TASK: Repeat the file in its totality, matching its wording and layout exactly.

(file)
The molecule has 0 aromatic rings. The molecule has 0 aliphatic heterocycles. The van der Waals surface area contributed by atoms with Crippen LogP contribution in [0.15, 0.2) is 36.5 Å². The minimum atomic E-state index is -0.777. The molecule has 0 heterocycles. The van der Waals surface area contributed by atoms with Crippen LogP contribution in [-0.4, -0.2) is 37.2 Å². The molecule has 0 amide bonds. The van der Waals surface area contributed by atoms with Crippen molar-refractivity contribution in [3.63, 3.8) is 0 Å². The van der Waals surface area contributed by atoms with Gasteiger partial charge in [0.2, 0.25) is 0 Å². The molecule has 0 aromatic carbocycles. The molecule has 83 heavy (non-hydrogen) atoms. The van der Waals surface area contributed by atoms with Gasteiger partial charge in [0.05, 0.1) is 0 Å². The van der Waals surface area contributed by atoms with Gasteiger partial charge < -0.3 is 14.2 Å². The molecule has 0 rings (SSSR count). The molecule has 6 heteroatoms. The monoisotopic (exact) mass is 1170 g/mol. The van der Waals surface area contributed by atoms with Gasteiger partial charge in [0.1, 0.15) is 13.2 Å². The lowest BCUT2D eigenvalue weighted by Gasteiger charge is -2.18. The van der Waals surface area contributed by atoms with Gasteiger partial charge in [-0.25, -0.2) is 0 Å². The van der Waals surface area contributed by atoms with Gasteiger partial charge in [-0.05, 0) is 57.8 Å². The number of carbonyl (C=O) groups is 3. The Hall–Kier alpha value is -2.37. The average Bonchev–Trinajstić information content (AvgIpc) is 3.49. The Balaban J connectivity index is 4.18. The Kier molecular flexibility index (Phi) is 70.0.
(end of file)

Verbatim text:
The molecule has 0 aromatic rings. The molecule has 0 aliphatic heterocycles. The van der Waals surface area contributed by atoms with Crippen LogP contribution in [0.15, 0.2) is 36.5 Å². The minimum atomic E-state index is -0.777. The molecule has 0 heterocycles. The van der Waals surface area contributed by atoms with Crippen LogP contribution in [-0.4, -0.2) is 37.2 Å². The molecule has 0 amide bonds. The van der Waals surface area contributed by atoms with Crippen molar-refractivity contribution in [3.63, 3.8) is 0 Å². The van der Waals surface area contributed by atoms with Gasteiger partial charge in [0.2, 0.25) is 0 Å². The molecule has 0 aromatic carbocycles. The molecule has 83 heavy (non-hydrogen) atoms. The van der Waals surface area contributed by atoms with Gasteiger partial charge in [0.05, 0.1) is 0 Å². The van der Waals surface area contributed by atoms with Gasteiger partial charge < -0.3 is 14.2 Å². The molecule has 0 rings (SSSR count). The molecule has 6 heteroatoms. The monoisotopic (exact) mass is 1170 g/mol. The van der Waals surface area contributed by atoms with Gasteiger partial charge in [0.1, 0.15) is 13.2 Å². The lowest BCUT2D eigenvalue weighted by Gasteiger charge is -2.18. The van der Waals surface area contributed by atoms with Gasteiger partial charge in [-0.25, -0.2) is 0 Å². The van der Waals surface area contributed by atoms with Gasteiger partial charge in [-0.05, 0) is 57.8 Å². The number of carbonyl (C=O) groups is 3. The Hall–Kier alpha value is -2.37. The average Bonchev–Trinajstić information content (AvgIpc) is 3.49. The Balaban J connectivity index is 4.18. The Kier molecular flexibility index (Phi) is 70.0.